On March 23, 1983, President Ronald Reagan gave a famous speech where he outlined his plans for the Strategic Defense Initiative (SDI), aimed at protecting America from a nuclear missile attack using land- and sea-based missile defense systems. On the anniversary of this famous oratory, however, America faces another threat, one that requires Congress’s immediate attention: an electromagnetic pulse (EMP) attack.
An EMP attack can begin with the explosion of a nuclear weapon high in the atmosphere. This explosion interacts with the planet’s magnetic fields, creating a pulse, which in turn causes extensive damage to electronic systems. The EMP resulting from the blast would cause widespread damage, devastating the economy and resulting in the deaths of millions of Americans. Despite repeated warnings, Congress has taken virtually no action to prepare or protect against an EMP attack. In order to facilitate a national discussion regarding the EMP threat, Congress should establish March 23 as EMP Recognition Day.
Explored by America’s Adversaries
The likelihood of an EMP attack is disconcerting. Nearly 30 countries currently possess ballistic missile capabilities. Indeed, some have extensive knowledge of EMP and its effects. North Korea currently possesses a large arsenal of missiles and has been publicly testing its ballistic weapons. It has also been reported that Russian scientists have worked with North Korea on developing an EMP weapon. Countries and non-state actors are also exploring improvised or non-nuclear EMPs as a means of harnessing the destructive power of EMP without the need for missile capabilities. EMP has even been seen to occur naturally during a solar flare event (the last of which happened in the late 1800s).
Despite such concerns and repeated warnings from the congressionally mandated EMP Commission, the President’s budget does not place a great enough emphasis on missile defense, let alone the EMP threat. For instance, the President’s Fiscal Year (FY) 2011 budget requested $9.9 billion for missile defense, a $600 million decrease from FY 2009 (although a $900 million increase over FY 2010). Neither Congress nor the White House has looked extensively at hardening critical infrastructure against EMP or revising recovery plans or disaster planning scenarios to be reflective of this unique threat.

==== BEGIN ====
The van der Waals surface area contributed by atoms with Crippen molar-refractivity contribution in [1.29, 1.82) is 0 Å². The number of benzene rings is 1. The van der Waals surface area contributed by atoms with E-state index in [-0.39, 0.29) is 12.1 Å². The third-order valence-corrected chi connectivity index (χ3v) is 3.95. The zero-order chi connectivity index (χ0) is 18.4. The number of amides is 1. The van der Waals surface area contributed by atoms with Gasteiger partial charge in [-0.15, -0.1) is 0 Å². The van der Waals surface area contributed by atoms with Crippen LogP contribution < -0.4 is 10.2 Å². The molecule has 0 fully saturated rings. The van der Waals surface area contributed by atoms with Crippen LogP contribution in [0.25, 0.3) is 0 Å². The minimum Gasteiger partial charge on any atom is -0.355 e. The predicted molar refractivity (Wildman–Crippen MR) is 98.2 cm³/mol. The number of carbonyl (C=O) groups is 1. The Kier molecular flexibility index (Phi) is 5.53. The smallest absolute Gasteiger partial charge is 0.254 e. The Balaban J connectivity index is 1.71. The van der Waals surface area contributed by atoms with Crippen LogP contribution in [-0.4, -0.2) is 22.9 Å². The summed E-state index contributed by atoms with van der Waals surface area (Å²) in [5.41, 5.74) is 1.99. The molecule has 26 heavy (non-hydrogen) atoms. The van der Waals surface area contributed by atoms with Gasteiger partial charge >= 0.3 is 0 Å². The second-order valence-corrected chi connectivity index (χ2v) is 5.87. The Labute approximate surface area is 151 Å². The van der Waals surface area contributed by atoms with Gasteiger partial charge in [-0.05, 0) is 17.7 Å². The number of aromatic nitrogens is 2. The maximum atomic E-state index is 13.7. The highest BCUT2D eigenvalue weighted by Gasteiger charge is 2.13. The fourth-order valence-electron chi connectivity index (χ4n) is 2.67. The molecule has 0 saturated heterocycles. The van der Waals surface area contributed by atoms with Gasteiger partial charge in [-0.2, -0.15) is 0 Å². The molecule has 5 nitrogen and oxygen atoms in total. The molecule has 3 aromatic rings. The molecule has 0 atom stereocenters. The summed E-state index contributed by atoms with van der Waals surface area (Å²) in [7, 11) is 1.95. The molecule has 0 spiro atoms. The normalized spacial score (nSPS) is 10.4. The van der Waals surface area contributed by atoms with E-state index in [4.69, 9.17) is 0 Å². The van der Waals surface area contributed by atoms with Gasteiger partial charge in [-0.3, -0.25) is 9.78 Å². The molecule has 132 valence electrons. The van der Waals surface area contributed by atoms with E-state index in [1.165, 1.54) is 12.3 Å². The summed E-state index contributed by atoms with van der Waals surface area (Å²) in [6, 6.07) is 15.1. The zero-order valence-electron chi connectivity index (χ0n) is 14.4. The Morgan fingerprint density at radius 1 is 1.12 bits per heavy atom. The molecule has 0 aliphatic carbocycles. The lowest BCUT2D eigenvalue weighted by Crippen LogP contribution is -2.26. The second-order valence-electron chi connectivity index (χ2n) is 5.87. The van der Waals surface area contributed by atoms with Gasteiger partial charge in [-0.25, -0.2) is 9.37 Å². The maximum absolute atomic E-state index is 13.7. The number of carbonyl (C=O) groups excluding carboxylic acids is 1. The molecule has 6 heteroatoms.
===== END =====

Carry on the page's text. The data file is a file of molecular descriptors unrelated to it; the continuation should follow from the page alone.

Time for an EMP Recognition Day
Given the increased likelihood that the U.S. could suffer an EMP attack in the near future, the time has come for Congress to recognize the danger that EMP poses and act to address this threat. If, just for one day, Congress simulated even a fraction of the impact such an attack would have, the scope of the danger would be clear. To do so, Congress should establish an EMP Recognition Day. For instance, Congress could:
If Congress took these four steps for one day, all Members would understand the magnitude of the dangers posed by an EMP attack. Perhaps doing so would help Congress better understand the need for the following actions:
What the U.S. really needs to address this threat, however, is a version of the SM-3 that would intercept these kinds of missiles in the boost or ascent phase of flight. The Independent Working Group has recommended developing and fielding what it calls an “East Coast Missile Defense” to address this emerging threat.
Accordingly, Congress should require the Navy to demonstrate the capability to produce new versions of the SM-3 interceptor that are capable of destroying a short-range missile in the boost or ascent phase of flight, prior to its reaching the preferred detonation points for an EMP warhead. This would require that Congress also provide the Navy with the funds necessary to undertake this test program. Congress could also direct the Air Force to undertake a companion program that would permit operational use of the Airborne Laser system to defend against an attack from a short-range missile.
The Time Is Now
March 23 should be designated as EMP Recognition Day on the Hill. The anniversary of President Reagan’s SDI speech can serve as a reminder of the need to take such threats seriously and counter them with robust preparedness and recovery efforts, quality research, and a comprehensive missile defense system.
Jena Baker McNeill is Policy Analyst for Homeland Security in the Douglas and Sarah Allison Center for Foreign Policy Studies, a division of the Kathryn and Shelby Cullom Davis Institute for International Studies, at The Heritage Foundation. James Jay Carafano, Ph.D., is Deputy Director of the Davis Institute and Director of the Allison Center at The Heritage Foundation.
Baker Spring, “Electromagnetic Pulse Weapons: Congress Must Understand the Risk,” Heritage Foundation WebMemo No. 2822, March 3, 2010, at http://www.heritage.org/Research/Reports/2010/03/Electromagnetic-Pulse-Weapons-Congress-Must-Understand-the-Risk.